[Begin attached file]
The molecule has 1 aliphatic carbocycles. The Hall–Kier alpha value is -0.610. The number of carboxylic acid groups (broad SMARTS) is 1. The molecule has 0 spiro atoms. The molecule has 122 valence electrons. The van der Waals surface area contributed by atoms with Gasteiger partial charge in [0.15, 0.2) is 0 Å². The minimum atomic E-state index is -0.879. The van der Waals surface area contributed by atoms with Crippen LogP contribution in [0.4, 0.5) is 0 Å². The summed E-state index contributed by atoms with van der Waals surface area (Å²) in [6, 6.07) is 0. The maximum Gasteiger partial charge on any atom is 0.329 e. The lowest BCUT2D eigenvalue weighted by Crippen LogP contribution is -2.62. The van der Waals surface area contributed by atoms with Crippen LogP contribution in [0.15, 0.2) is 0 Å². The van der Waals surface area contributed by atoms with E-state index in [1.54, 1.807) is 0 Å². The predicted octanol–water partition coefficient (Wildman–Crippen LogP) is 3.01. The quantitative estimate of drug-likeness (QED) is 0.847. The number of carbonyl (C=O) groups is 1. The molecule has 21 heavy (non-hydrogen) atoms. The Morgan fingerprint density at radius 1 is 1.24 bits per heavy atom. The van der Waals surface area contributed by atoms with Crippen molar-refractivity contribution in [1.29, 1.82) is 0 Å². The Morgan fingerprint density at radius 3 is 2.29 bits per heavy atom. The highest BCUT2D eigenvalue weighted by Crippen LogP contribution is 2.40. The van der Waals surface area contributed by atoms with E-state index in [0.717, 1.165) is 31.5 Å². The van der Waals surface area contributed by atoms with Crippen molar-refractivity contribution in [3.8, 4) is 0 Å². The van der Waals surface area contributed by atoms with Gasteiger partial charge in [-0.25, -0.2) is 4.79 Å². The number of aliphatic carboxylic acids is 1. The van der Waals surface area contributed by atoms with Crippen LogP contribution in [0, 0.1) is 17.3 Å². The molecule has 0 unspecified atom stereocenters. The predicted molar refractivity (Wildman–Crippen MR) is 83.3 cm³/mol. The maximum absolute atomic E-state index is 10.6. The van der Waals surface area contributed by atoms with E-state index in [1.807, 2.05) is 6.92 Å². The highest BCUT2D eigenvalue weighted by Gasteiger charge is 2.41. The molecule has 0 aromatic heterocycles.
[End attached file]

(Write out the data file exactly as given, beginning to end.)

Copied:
The molecule has 1 aliphatic carbocycles. The Hall–Kier alpha value is -0.610. The number of carboxylic acid groups (broad SMARTS) is 1. The molecule has 0 spiro atoms. The molecule has 122 valence electrons. The van der Waals surface area contributed by atoms with Gasteiger partial charge in [0.15, 0.2) is 0 Å². The minimum atomic E-state index is -0.879. The van der Waals surface area contributed by atoms with Crippen LogP contribution in [0.4, 0.5) is 0 Å². The summed E-state index contributed by atoms with van der Waals surface area (Å²) in [6, 6.07) is 0. The maximum Gasteiger partial charge on any atom is 0.329 e. The lowest BCUT2D eigenvalue weighted by Crippen LogP contribution is -2.62. The van der Waals surface area contributed by atoms with Crippen LogP contribution in [0.15, 0.2) is 0 Å². The van der Waals surface area contributed by atoms with E-state index in [1.54, 1.807) is 0 Å². The predicted octanol–water partition coefficient (Wildman–Crippen LogP) is 3.01. The quantitative estimate of drug-likeness (QED) is 0.847. The number of carbonyl (C=O) groups is 1. The molecule has 21 heavy (non-hydrogen) atoms. The Morgan fingerprint density at radius 1 is 1.24 bits per heavy atom. The van der Waals surface area contributed by atoms with Crippen molar-refractivity contribution in [1.29, 1.82) is 0 Å². The Morgan fingerprint density at radius 3 is 2.29 bits per heavy atom. The highest BCUT2D eigenvalue weighted by Crippen LogP contribution is 2.40. The van der Waals surface area contributed by atoms with E-state index in [0.717, 1.165) is 31.5 Å². The van der Waals surface area contributed by atoms with Crippen molar-refractivity contribution in [3.8, 4) is 0 Å². The van der Waals surface area contributed by atoms with Gasteiger partial charge in [-0.25, -0.2) is 4.79 Å². The number of aliphatic carboxylic acids is 1. The van der Waals surface area contributed by atoms with Crippen LogP contribution in [0, 0.1) is 17.3 Å². The molecule has 0 unspecified atom stereocenters. The predicted molar refractivity (Wildman–Crippen MR) is 83.3 cm³/mol. The maximum absolute atomic E-state index is 10.6. The van der Waals surface area contributed by atoms with E-state index in [1.807, 2.05) is 6.92 Å². The highest BCUT2D eigenvalue weighted by Gasteiger charge is 2.41. The molecule has 0 aromatic heterocycles.